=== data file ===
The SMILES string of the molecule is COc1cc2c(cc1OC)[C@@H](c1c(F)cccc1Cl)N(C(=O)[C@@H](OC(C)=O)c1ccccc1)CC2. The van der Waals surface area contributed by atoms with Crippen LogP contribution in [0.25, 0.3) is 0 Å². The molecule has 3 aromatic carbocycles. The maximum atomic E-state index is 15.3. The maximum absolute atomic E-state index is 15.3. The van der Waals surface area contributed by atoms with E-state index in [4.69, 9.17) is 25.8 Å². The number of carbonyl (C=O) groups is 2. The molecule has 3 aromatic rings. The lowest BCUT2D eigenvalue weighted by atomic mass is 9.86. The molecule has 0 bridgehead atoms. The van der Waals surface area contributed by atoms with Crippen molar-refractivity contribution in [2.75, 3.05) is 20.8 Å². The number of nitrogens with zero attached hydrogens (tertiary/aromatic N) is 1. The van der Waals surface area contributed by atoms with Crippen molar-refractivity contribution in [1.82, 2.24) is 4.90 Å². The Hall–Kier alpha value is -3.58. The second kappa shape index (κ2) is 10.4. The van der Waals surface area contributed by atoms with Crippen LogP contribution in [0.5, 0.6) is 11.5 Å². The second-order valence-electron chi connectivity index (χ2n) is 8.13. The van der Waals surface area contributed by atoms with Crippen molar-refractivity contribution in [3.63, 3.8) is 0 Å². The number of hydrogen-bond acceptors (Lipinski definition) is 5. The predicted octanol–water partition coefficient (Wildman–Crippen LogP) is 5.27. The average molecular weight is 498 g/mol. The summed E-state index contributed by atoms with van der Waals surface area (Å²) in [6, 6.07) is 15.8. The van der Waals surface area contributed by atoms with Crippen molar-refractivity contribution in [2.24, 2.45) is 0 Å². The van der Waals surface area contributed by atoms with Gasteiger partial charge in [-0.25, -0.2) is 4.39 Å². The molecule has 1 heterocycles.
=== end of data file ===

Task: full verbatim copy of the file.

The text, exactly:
The SMILES string of the molecule is COc1cc2c(cc1OC)[C@@H](c1c(F)cccc1Cl)N(C(=O)[C@@H](OC(C)=O)c1ccccc1)CC2. The van der Waals surface area contributed by atoms with Crippen LogP contribution in [0.25, 0.3) is 0 Å². The molecule has 3 aromatic carbocycles. The maximum atomic E-state index is 15.3. The maximum absolute atomic E-state index is 15.3. The van der Waals surface area contributed by atoms with E-state index in [4.69, 9.17) is 25.8 Å². The number of carbonyl (C=O) groups is 2. The molecule has 3 aromatic rings. The lowest BCUT2D eigenvalue weighted by atomic mass is 9.86. The molecule has 0 bridgehead atoms. The van der Waals surface area contributed by atoms with Crippen molar-refractivity contribution in [2.75, 3.05) is 20.8 Å². The number of nitrogens with zero attached hydrogens (tertiary/aromatic N) is 1. The van der Waals surface area contributed by atoms with Crippen molar-refractivity contribution in [1.82, 2.24) is 4.90 Å². The Hall–Kier alpha value is -3.58. The second kappa shape index (κ2) is 10.4. The van der Waals surface area contributed by atoms with Crippen LogP contribution in [0.5, 0.6) is 11.5 Å². The second-order valence-electron chi connectivity index (χ2n) is 8.13. The van der Waals surface area contributed by atoms with Crippen molar-refractivity contribution in [3.63, 3.8) is 0 Å². The number of hydrogen-bond acceptors (Lipinski definition) is 5. The predicted octanol–water partition coefficient (Wildman–Crippen LogP) is 5.27. The average molecular weight is 498 g/mol. The summed E-state index contributed by atoms with van der Waals surface area (Å²) in [6, 6.07) is 15.8. The van der Waals surface area contributed by atoms with Crippen molar-refractivity contribution in [2.24, 2.45) is 0 Å². The van der Waals surface area contributed by atoms with Gasteiger partial charge in [-0.25, -0.2) is 4.39 Å². The molecule has 1 heterocycles.